Tech Challenge for 2017: Testing IoT Applications
If 2016 was the year of the emergence of the Internet of Things (IoT), 2017 will no doubt be the year it becomes mainstream. It seems as though new initiatives are being launched almost daily and testing IoT applications is now a priority.
IoT applications certainly present new technical challenges to the software architects and engineers who build them – not only because they introduce new tools and platforms, but more importantly, because IoT applications in many ways represent a brand new application paradigm. We’re doing new and exciting things – like gathering massive amounts of data and reacting to it in real time – that many haven’t done before.
This same paradigm shift will present a challenge to software testers as well. Whether you’re testing functionality, stability or performance, the way you’ll go about testing on an IoT project is likely to be significantly different than the way you’d test a more traditional enterprise or web application.
There are too many things to talk about when it comes to testing and IoT to cover in a single blog post – so this will be a series of posts, each of which looks at a particular aspect of testing in the realm of IoT. This first post will take a look at the fact that the most important actors in an IoT application are machines – the sensors that generate the data we gather and analyze. This fact alone makes feature testing in IoT a very different thing than feature testing in more traditional applications built around human users.
Machines as Actors
One of the first mental adjustments IoT teams need to make is to recognize the primary actor is not a human user, but rather a vast network of devices, silently gathering data about something someone cares about.
When testing a traditional application – let’s use a Web app as an example – test cases tend to start and finish with human action:
- User selects a product
- User puts product in basked and adjusts quantity
- User enters ship-to location
- User clicks Save
- System calculates total price and estimated shipping costs (things our test case can verify)
In contrast, consider a hypothetical IoT test scenario:
- Location sensor attached to a truck passes a “hot zone” in Chicago and records it was near that point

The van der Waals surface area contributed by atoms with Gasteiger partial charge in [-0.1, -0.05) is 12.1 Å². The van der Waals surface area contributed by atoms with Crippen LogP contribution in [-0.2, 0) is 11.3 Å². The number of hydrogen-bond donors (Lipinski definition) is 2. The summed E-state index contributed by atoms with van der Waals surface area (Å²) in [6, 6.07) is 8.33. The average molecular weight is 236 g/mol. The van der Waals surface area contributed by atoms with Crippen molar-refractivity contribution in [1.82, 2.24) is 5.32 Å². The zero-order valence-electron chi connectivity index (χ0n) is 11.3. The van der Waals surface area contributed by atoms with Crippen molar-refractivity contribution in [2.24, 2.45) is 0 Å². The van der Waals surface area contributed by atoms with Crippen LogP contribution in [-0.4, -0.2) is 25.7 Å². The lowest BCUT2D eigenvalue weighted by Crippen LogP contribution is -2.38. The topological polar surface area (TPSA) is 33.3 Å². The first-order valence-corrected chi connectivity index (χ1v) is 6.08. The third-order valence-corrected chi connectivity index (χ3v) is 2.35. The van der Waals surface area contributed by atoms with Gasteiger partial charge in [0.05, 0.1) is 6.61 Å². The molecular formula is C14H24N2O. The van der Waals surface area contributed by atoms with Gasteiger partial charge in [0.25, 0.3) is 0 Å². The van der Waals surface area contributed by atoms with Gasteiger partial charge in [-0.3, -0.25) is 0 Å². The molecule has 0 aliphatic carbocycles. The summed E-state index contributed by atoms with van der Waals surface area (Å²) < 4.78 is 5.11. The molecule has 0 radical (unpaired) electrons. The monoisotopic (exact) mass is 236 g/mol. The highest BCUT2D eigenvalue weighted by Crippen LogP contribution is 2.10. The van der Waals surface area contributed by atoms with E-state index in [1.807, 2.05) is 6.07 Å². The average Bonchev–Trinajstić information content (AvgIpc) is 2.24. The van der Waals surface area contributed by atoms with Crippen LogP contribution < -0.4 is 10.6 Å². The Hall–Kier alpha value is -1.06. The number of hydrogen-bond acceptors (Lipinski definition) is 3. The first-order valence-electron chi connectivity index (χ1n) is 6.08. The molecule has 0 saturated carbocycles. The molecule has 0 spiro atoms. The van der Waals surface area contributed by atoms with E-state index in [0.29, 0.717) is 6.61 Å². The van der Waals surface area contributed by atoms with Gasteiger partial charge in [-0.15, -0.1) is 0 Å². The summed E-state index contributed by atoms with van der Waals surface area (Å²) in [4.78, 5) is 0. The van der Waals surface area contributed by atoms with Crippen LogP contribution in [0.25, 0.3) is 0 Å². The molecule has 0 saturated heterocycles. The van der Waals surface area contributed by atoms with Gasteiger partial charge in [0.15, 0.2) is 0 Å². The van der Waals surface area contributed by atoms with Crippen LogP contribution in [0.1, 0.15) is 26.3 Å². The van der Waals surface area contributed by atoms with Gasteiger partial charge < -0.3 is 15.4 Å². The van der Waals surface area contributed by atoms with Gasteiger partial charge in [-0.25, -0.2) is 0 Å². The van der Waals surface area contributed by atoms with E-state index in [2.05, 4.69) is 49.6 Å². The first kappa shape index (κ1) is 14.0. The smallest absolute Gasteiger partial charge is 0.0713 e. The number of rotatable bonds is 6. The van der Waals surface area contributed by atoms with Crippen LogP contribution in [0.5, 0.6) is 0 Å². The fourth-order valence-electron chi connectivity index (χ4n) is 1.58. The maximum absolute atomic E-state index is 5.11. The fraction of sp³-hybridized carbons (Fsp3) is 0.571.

- Location sensor contacts a gateway and passes along its saved data, which is forwarded by the gateway to a data gathering endpoint
- Data gathering endpoint records the messages, then analyzes them for any important changes
- System detects that the truck just registered in the Chicago hot zone was supposed to be in Detroit at this time
- System sends a notification to a truck dispatcher, alerting him there’s a truck currently in an unexpected location
There are several key differences between these two scenarios. The most fundamental difference, and one that is of great importance to testers, is one of perspective.
The traditional Web test case was fully human-centric. A human started the transaction, modified some data, and completed the transaction. This type of transaction is relatively easy to handle from a testing perspective, whether you are doing manual testing or building an automated test. Assuming the role of a user, you initiate a transaction, enter some known data values, and then assert that specific, system-generated values (e.g. price and shipping costs) were computed properly.
In the IoT scenario, humans are fully passive and, interestingly, optional. A device sent a message that an algorithm determined was important, which triggered a new message to be sent to yet another device. This raises some important questions:
- How do you, as a tester, initiate this test?
- How do you know where to look to see if the requirement (e.g. notification message sent) was met?
Let’s consider each of these questions in turn.
Initiating an IoT Test Case
You’ll quickly discover, when testing in the IoT space, that you need a way to send controlled messages. You won’t have user-friendly web pages where you can key in data values to produce a specific outcome – you need to generate a controlled test message that looks to the system like it came from a sensor, which has specific data values in it.
That sounds like fun.